The Old Town Team

March 07, 1995|By Brad Snyder | Brad Snyder,Sun Staff Writer

EMMITSBURG -- This is a one-stoplight town. The Knights of Columbus, the local VFW and an ice cream shop are on one side of Main Street. The Farmers State Bank, the local pub and a fire station are on the other.

"It's like a 1990s version of Mayberry, except we don't have Barney Fife," said Robin Glass, 20, a lifelong Emmitsburg resident.

If so, Mayberry is hooked on Mount St. Mary's basketball.

And Sunday night, after the men's team qualified for the NCAA tournament with a 69-62 victory over Rider, the little town went wild.

Two fire engines and a police car met the team bus at the Maryland-Pennsylvania line. They turned on their sirens and accompanied the bus through Main Street and onto the Mount St. Mary's campus. Emmitsburg residents came out in droves.

"Everybody was on the streets, clapping and waving," said Robert Koontz, 65. "I believe everybody in Emmitsburg had their television sets tuned into the game yesterday."

If Emmitsburg does have a Barney Fife, it's Koontz. A longtime policeman and the current "code enforcer," he came to town in 1954, the same year as basketball coach Jim Phelan. Koontz has been following the team ever since.

Yesterday, Koontz sat down with a number of longtime Emmitsburg residents at The Ott House, the pub at the corner of Main Street and Seton Avenue. They talked about why Mount St. Mary's basketball games have been a focal point of their lives.

"That's the only thing we have, other than high school sports," Koontz said. "I tell all the new policemen who come here that Emmitsburg doesn't need a newspaper. We can still sit down and have a cup of coffee and know what's going on."

Emmitsburg is still a small town, a community of roughly 1,700 people -- not including 1,400 Mount students -- nestled in the Catoctin Mountains. It is the home of the National Firefighters Training facility. Fire patches from across the country line the wall behind the bar at The Ott House. It also is the home of several religious shrines. Foremost among them is the Grotto of Lourdes, a statue of the Virgin Mary that overlooks the Mount St. Mary campus, not to mention its basketball arenas, old and new.

It is the townspeople who keep the basketball program going. Lynne Phelan Robinson, the assistant athletic director and the coach's daughter, said her father has been supported by the townspeople from Day 1.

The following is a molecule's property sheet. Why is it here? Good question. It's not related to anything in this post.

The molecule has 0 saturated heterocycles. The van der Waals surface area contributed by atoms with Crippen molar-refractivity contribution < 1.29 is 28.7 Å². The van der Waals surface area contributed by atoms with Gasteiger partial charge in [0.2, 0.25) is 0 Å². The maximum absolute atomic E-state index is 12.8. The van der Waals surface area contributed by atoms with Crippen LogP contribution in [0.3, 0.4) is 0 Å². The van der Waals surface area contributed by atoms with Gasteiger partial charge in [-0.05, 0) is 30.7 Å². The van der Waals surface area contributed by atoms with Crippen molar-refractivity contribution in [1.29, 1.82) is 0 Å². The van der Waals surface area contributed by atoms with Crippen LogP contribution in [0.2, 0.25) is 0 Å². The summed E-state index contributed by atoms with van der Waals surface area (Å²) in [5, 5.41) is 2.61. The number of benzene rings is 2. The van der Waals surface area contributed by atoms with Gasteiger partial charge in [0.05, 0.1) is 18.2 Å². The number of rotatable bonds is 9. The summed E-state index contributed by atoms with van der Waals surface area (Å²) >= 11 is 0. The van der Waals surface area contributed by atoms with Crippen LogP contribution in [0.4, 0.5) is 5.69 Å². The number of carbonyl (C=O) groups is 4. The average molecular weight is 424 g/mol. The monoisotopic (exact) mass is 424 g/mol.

"He said when he came here they were very crazy about basketball," Robinson said. "He remembers walking into the gym for the first game, and it was packed with townspeople."

With the town's support, Phelan built a top-notch Division II program. He won the College Division championship in 1962 and went to the championship game in 1981. The team got a new gym in 1987 -- 3,500-seat Knott Arena -- and made the switch to Division I a year later.

As the only Division I basketball school within about a 1 1/2 -hour drive of Emmitsburg, the Mount has quite a regional following. But the team's regional fans, not to mention the school's students, can be fickle. The townspeople are not.

"The faithful, the townspeople, they're the ones who are the constant, win, lose or draw," Robinson said.

The Mountaineers games are not for men only, far from it. Loretta Adelsberger, 66, and Mary Teresa Miller, 65, have been going to the home games together for 30 years. They even have a favorite spot in the new gym, and they go to the games 90 minutes early to get it.

"It's Section 9, the back row, next to the rail, so we can lean on it," Adelsberger said.

"And we can stand when it gets exciting," Miller said.

The women even have gotten their grandchildren involved, enrolling them in the Junior Mountaineers Club, which, for $5, gets them a T-shirt, a cap and admission to every home game.

Adelsberger has five grandchildren enrolled. Miller has four.

Adelsberger said she is more into the games than her husband, who often leaves the room when she watches them on television. Adelsberger said she does not go to the games when the weather is bad, but Miller, who lost her husband several years ago, will not miss one.

"You feel like they're family," Miller said.

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